Calculating measurement uncertainty and GUM

October 16, 2017

A recent article (subscription required) suggests how to estimate measurement uncertainty for an assay to satisfy the requirements of ISO 15189.

As readers may know, I am neither a fan of ISO nor measurement uncertainty. The formal document, GUM – The Guide to the Expression of Uncertainty in Measurement will make most clinical chemists heads spin. Let’s review how to estimate uncertainty according to GUM.

  1. Identify each item in an assay that can cause uncertainty and estimate its imprecision. For example a probe picks up some patient sample. The amount of sample taken varies due to imprecision of the sampling mechanism.
  2. Any bias found must be eliminated. There is imprecision in the elimination of the bias. Hence bias has been transformed into imprecision.
  3. Combine all sources of imprecision into a BHE (big hairy equation – my term, not GUMs).
  4. The final estimate of uncertainty is governed by a coverage factor. Thus, an uncertainty interval for 99% is wider than one for 95%. Remember that an uncertainty interval for 100% is minus infinity to plus infinity.

The above Clin Chem Lab Med article calculates uncertainty by mathematically summing imprecision of controls and bias from external surveys. This is of course light years away from GUM. The fact that the authors call this measurement uncertainty could confuse some to think that this is the same as GUM.

Remember that in the authors’ approach, there are no patient samples. Thus, the opportunity for errors due to interferences has been eliminated. Moreover, patient samples can have errors that controls do not. Measurement uncertainty must include errors from the entire measurement process, not just the analytical error.

Perhaps the biggest problem is that a clinician may look at such an uncertainty interval as truth, when the likely true interval will be wider and sometimes much wider.


Antwerp talk about total error

March 12, 2017

Looking at my blog stats, I see that a lot of people are reading the total analytical error vs. total error post. So, below are the slides from a talk that I gave at a conference in Antwerp in 2016 called The “total” in total error. The slides have been updated. Because it is a talk, the slides are not as effective as the talk.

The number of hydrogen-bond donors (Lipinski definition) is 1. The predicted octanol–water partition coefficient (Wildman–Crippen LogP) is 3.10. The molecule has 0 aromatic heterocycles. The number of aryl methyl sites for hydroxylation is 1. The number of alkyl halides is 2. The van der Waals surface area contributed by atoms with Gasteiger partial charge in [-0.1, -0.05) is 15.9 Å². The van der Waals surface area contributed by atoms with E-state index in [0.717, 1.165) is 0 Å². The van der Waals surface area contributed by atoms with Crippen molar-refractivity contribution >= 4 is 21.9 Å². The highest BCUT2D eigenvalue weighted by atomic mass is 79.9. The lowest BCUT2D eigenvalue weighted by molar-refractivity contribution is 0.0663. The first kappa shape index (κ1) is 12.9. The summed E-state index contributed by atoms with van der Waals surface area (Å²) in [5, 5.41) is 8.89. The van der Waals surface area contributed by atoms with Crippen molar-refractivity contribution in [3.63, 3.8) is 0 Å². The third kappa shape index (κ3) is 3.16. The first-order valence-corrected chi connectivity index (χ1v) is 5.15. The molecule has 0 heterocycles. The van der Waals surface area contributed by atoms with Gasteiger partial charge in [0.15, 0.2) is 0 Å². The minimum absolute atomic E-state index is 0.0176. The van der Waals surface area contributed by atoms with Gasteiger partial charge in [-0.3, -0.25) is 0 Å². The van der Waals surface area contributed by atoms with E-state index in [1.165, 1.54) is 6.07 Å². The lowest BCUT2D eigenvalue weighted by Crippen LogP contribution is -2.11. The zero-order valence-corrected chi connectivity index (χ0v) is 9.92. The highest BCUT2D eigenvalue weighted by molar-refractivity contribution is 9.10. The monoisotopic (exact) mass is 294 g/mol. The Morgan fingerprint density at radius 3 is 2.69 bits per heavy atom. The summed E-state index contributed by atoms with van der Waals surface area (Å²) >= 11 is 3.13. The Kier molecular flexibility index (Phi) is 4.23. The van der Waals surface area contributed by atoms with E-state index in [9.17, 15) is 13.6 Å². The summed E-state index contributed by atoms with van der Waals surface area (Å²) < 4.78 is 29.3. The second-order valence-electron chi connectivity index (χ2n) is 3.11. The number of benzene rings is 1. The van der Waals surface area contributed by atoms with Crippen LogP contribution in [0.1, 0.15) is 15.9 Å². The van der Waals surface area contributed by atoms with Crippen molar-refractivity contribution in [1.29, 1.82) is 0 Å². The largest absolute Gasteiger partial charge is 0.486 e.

Published – my one man Milan Conference

March 23, 2016


Having read the consensus statement and all the papers from the Milan conference (available without subscription), I prepared my version of this for the Antwerp conference. This talk contained the following:

  • A description of why the Westgard model for total error is incomplete (with of course Jim Westgard sitting in the audience)
  • A description of why expanded total error models are nevertheless also incomplete
  • A critique of Boyd and Bruns’ glucose meter performance simulations using the Westgard model
  • A critique of the ISO and CLSI glucose meter specifications, both based on total error
  • A description of what the companies with most of the market share in glucose meters did, when they started to lose market share
  • How Ciba Corning specified and evaluated performance
  • What I currently recommend

I submitted a written version of this talk to Clin Chem and Lab Medicine, with recommended reviewers being Milan authors with whom I disagreed. (The journal asks authors to recommend reviewers). Now I don’t know who the reviewers were, but suffice it to say that they didn’t like my paper at all. So after several revisions, I scaled back my paper to its current version, which is here (subscription required).

Whining rewarded?

August 29, 2014


Looking at the table of contents of Clinical Chemistry for September, there is a list of the most downloaded point / counterpoint articles and I am number one on this list for my discussion of GUM (The guide to the expression of uncertainty in measurement):

Why GUM will never be enough

April 7, 2014


I occasionally come across articles that describe a method evaluation using GUM (Guide to the expression of Uncertainty in Measurement). These papers can be quite impressive with respect to the modeling that occurs. However, there is often a statement that relates the results to clinical acceptability. Here’s why there is a problem.